The outcome of this is that the “word of Christ” is not dwelling “richly” in the hearts of masses of professing Christians (Col 3:16). As a result, they cannot think properly, because their thoughts are being shaped by religious tradition, not Divine revelation. Therefore, texts like the one before us have a strange sound to them. Our text appears to the unlearned to speak of a different era and another time. It is, what some might call it, an historical text, or something from “the first century” – an appellation traditionalists are fond of ascribing to the days when the church was alive and effective.

            These assessments, of course, are not proper. In fact, they are thoroughly wrong. The words of our text describe contemporary spiritual experience. They reflect circumstances that still occur to those engaged in the work of the Lord. They are spoken within the context of a “common salvation” and a “common faith.” 


            2:12a Furthermore, when I came to Troas to preach Christ's gospel . . . ”

            When the mind is absorbed with the things of God, and the locus of thought is Christ Himself, a certain manner characterizes our thoughts and words. An association is seen in matters that appear on the surface to be wholly unrelated. Our text is a case in point. To the carnal mind, it appears as though Paul is hop-scotching through a variety of unrelated matters. Consider what he has mentioned thus far.


     He had trouble in Asia, and was pressed out of measure, above strength (1:8).


     He was delivered from impossible circumstances (1:9).


     Future deliverance would be realized through the prayers of the brethren in Corinth (1:11-12).


     He had desired to come to Corinth to bring them a “second benefit” (1:15-16).


     His word to them was not “Yes” and “No,” but was “yes,” speaking of sureness (1:17-19).


     All the promises of God are “Yes” in Christ and “Amen” to the glory of God by us (1:20).


     The One who establishes and anoints us is God, who has sealed us and given us the earnest of the Spirit (1:21-22).


     Paul did not come to Corinth, in order to “spare” them, choosing not to come in harshness (1:23).


     He did not have dominion over their faith, but was a helper of their joy, for by faith they stood (1:24).


     He determined not to come to them with heaviness, or be a promoter of sorrow (2:1-5).


     The punishment of the fornicator in their presence was sufficient, and now he should be received, forgiven, and comforted (2:6-10).


     All of this was done in order that Satan might not gain an advantage over them (2:11).

            All of these matters are related. There is a domain in which they all fit together. Paul is, at it were, stepping through a path with differing stones, yet they are all headed in the same direction. Each of this points is related to the other, tied together by certain pillars of thought.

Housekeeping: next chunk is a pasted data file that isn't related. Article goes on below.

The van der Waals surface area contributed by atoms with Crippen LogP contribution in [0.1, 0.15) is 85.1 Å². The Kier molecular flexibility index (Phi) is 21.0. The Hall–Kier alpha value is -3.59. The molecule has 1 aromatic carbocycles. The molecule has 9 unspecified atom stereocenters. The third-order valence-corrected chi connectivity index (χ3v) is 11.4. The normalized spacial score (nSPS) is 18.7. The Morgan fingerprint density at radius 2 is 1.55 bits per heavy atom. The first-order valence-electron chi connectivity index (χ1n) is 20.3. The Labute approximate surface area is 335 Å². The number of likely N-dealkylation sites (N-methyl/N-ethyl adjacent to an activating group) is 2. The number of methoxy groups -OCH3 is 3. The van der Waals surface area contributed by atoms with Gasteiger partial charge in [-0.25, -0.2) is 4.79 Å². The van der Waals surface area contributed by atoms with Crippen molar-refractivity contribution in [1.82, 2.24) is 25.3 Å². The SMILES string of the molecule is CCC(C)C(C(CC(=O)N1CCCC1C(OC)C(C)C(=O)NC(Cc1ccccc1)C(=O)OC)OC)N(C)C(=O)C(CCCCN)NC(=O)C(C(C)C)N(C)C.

Furthermore . . . ”

            This word is an interesting one. It denotes a continuance of thought, which presumes what follows is related to what has already been said. Grammatically, this word is a disjunctive – connecting two tributaries of thought. It means “but, moreover, by way of opposition or distinction.” THAYER It is like a transition to another matter – but not one that is unrelated to what has been said before. It is like turning a jewel and viewing another facet of it – the jewel being life in Christ Jesus, and the facet being the activity of Paul.

            This will confirm that Paul’s life was not wrapped up in the Corinthians. Christ was his focus, not the people, and it was that focus that moved him to deal with the Corinthians as he did.

            Even when godly men deal with specific people and issues relating to them, the people themselves are not the real point. Christ is always the point! He is the point with God, and He must be the point with us. The mind of the flesh will reason that this is a deterrent to personal interests. But this is not a proper assessment. Actually, when Christ is the primary consideration, and His words and objectives are principal, our interests are best served.

            It is to be acknowledged that a career cannot be built upon such a premise – but God is not in the business of building careers!

            There are certain pillars of reason that unite all valid thoughts, words, and activities – perceptions that tend to knit all valid thoughts together. Allow me to mention some of them. This, in my judgment, is critical to benefitting from this text. Also, these pillars of reason may be applied to any circumstance of life.